Well, it’s always interesting sitting down to write an article and thinking of things to wax lyrical about. Quite often, the farmer contributions are all about success stories! Like how to grow 12 tons per hectare of 13% milling wheat on 20 kilos of N and an application of home-brewed compost tea, how a 15-way multi-species cover crop can save the planet, or the latest piece of life-changing machinery that will transform your business! Of course, I’m slightly exaggerating, but I do find myself continually searching for positive things to say every six months!
So, given that not everything is rosy all of the time, this update will be more glass-half-empty than full! There is a saying that goes along the lines of “two steps forward and one step back,” and this year seems like the “one step”!
Before I delve into that remark, it’s important to give some background to my claims. 2022 was actually a great year for our business. Crops grew remarkably well in very dry and hot conditions. Harvest was very easy, with every ton harvested dry, and yields were pleasing with very high bushel weights. To top it off, wheat prices were at record levels, and although I missed the highest prices, I did sell a fair chunk above £300 per ton. However, the last load to clear the shed this month was only sold at £200 per ton. So financially, the harvest has been a success. We have also managed a major clear-out of surplus machinery, including a 3m power harrow drill which first made an appearance on the farm in 1985! This has given us the opportunity to add the 12m Horsch Avatar drill, another 1200 tons of on-floor grain storage, and a bigger 3-ton grain bucket!
I also have a bee in my bonnet about the use and safety of bulk seed bags! When you have 2 tons of seed hanging above your head with the telehandler boom at full extension on a windy October evening, safety definitely comes into focus! With that said, we are looking closely at building a drill filling trailer that handles bulk seed straight into the drill. With the appetite of our 12m drill, we really need a hopper to hold 12-15 tons for a good day’s drilling. So something along the lines of an ex-gritter body paired up with a folding hydraulic auger looks to be what we’re thinking at the moment. That’s for next winter, though!
So back to my “one step back”! This spring, my independent agronomist has decided to move on, and he has been replaced by a friend of mine and one of the “Nutters.” Tom Reynolds is a farm manager and contractor in East Kent but will now split his time between his farming business and some agronomy for Edaphos, whose services we employ for all things agronomy, soils, and nutrition.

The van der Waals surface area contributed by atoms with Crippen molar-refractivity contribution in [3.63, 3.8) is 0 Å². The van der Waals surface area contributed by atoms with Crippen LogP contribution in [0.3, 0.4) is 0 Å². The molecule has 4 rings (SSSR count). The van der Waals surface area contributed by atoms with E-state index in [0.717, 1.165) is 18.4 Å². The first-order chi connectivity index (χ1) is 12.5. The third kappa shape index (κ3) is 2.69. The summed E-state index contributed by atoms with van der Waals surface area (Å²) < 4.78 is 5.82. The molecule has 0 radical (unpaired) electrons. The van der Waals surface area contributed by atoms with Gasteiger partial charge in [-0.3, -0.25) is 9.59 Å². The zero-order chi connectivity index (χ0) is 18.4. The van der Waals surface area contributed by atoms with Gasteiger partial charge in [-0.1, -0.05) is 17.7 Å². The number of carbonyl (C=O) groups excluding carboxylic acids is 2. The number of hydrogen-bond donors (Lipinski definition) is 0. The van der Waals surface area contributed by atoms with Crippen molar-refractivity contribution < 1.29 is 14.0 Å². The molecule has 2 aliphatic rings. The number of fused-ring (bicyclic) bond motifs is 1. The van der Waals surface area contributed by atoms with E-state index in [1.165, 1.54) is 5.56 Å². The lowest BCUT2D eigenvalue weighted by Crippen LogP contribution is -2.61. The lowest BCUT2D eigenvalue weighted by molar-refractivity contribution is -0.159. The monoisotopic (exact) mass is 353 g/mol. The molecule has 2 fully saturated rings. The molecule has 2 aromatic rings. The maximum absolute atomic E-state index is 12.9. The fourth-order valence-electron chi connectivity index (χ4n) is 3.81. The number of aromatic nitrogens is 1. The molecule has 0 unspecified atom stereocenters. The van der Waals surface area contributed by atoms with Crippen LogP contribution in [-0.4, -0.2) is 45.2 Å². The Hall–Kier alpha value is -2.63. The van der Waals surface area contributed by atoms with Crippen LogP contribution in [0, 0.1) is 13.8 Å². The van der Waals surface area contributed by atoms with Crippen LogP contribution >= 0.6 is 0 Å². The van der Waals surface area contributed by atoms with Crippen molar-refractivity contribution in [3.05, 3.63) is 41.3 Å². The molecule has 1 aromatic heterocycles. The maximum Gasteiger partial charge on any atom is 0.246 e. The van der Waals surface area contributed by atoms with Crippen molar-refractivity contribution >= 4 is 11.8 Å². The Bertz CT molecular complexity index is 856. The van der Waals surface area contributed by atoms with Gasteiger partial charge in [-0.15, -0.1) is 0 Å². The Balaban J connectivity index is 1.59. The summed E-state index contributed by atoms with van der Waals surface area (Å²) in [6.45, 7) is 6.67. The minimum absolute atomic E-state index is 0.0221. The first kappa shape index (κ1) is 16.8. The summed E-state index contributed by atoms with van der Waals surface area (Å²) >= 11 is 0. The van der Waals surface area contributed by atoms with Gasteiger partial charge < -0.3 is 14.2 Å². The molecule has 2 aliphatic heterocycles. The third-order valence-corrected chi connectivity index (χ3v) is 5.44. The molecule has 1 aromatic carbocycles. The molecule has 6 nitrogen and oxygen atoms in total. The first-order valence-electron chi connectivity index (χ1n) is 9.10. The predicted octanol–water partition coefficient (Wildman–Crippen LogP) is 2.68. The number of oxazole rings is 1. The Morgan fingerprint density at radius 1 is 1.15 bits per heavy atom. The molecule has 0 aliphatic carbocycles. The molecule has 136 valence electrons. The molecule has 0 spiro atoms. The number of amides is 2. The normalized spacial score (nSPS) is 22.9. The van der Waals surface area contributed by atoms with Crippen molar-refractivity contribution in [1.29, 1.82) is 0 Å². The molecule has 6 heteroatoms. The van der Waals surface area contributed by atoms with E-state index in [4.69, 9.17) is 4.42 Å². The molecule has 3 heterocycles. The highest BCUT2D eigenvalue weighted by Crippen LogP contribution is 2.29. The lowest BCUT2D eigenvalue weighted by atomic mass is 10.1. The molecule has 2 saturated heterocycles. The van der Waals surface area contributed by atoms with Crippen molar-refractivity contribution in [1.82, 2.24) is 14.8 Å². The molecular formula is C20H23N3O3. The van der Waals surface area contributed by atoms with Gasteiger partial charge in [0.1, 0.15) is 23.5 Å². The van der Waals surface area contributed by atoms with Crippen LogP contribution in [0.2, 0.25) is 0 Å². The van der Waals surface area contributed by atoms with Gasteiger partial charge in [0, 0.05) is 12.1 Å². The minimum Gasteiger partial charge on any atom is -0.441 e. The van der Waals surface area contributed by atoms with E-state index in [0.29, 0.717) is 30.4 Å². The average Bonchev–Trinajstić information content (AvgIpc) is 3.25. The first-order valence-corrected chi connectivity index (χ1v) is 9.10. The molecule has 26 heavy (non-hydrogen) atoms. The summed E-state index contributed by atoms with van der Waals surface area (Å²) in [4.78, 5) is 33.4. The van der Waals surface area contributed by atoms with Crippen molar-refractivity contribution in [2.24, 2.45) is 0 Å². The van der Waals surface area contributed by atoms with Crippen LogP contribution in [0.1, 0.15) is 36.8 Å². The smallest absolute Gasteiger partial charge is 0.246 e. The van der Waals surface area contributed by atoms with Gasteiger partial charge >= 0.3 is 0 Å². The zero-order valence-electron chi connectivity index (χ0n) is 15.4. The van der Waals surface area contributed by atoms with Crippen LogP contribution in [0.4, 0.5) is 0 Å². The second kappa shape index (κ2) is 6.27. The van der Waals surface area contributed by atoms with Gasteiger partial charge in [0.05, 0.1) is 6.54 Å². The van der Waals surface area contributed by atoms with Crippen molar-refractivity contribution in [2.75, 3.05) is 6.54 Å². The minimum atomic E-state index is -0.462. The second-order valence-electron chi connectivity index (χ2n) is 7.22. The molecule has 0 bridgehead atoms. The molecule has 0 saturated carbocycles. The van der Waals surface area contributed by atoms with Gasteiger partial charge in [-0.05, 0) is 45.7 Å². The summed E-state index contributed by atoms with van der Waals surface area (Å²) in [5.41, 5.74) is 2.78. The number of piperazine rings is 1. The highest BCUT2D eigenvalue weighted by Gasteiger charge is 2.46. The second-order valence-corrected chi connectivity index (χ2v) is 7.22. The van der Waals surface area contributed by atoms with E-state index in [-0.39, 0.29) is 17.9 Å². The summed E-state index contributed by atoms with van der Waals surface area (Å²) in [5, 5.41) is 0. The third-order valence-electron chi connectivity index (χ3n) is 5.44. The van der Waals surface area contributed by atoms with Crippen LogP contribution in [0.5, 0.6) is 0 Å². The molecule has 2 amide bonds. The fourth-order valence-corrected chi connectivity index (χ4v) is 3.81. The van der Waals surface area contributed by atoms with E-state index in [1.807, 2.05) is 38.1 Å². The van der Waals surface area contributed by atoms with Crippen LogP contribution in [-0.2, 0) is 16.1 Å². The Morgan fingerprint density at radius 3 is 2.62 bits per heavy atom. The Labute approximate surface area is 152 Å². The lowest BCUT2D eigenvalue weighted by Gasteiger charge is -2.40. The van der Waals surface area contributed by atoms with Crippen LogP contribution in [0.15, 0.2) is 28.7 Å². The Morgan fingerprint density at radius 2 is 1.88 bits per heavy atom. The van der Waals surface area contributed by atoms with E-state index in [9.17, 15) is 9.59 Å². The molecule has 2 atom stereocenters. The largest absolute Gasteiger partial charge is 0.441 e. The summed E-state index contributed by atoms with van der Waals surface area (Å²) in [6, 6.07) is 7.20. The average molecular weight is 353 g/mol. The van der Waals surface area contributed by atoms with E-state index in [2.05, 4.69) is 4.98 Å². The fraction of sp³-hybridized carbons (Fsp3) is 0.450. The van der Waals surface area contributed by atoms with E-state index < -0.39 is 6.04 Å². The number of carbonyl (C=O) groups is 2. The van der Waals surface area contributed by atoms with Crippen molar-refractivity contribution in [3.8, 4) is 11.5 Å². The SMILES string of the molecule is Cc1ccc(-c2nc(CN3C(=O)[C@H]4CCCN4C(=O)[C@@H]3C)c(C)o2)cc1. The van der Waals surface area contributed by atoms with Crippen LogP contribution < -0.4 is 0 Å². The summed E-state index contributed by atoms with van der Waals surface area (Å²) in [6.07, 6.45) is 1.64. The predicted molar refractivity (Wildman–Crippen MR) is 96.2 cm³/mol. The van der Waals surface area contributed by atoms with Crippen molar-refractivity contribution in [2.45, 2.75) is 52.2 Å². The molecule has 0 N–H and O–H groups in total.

On his first visit, he recommended that we spray off quite a few fields of very patchy winter beans, which had unacceptable levels of black grass. This was a painful but correct decision and earned him the nickname “Roundup Reynolds”! On his second visit, we had just planted our spring oats, which were emerging beautifully. However, the blackgrass was emerging just as quickly, despite 3 or 4 flushes since last harvest! I even sprayed glyphosate the day before drilling! So, Tom’s second job was to recommend spraying off another large chunk. “It’s the right decision long term,” he told me, but that doesn’t take away the pain of spraying out a beautifully even crop and the impending embarrassment of golden fields dying off, which can be seen for miles! It seems from talking to others that I’m not alone in my ability to grow an incredible crop of problematic grass?!
I’m sure every blackgrass seed in Kent has grown legs and marched ant-like to my farm with an ability to spot the sprayer entering the field. At this point, they all go and hide under a stone, then decide to grow. This zero-tolerance approach to blackgrass seems to be the only option. Selective herbicides seem to have become utterly useless this year. We are also seeing a fair bit of septoria on wheat crops and BYDV in odd patches.
On the whole, though, wheat crops look full of potential. 150 kg of N has been applied in 2 or 3 splits in liquid form, and a foliar AF Nitrogen will be applied at the T3 stage. We will then assess whether we push for 13% protein, based on tissue tests and advice from Edaphos.
We have been busy bringing more compost onto the farm from a neighbouring soft-fruit grower. Strawberry compost is finer and looks like coffee grounds. Raspberry compost is far coarser and really needs a year before it’s ready to spread. We will try to turn this a few times and produce something that really improves the land it’s applied to. With show season about to start, I’m still undecided as to which ones I’ll attend. I’ve always been reluctant to spend money to attend an event where people spend all day trying to sell me things, be that machinery, services, or their latest book! With a grain store floor to lay and 240m of mastic sealant to apply, my time may be better spent getting everything ready for harvest! Let’s hope June brings us plenty of sunshine with an occasional shower, but not just after I’ve rowed up all my hay!! Have a safe and bountiful harvest, everyone.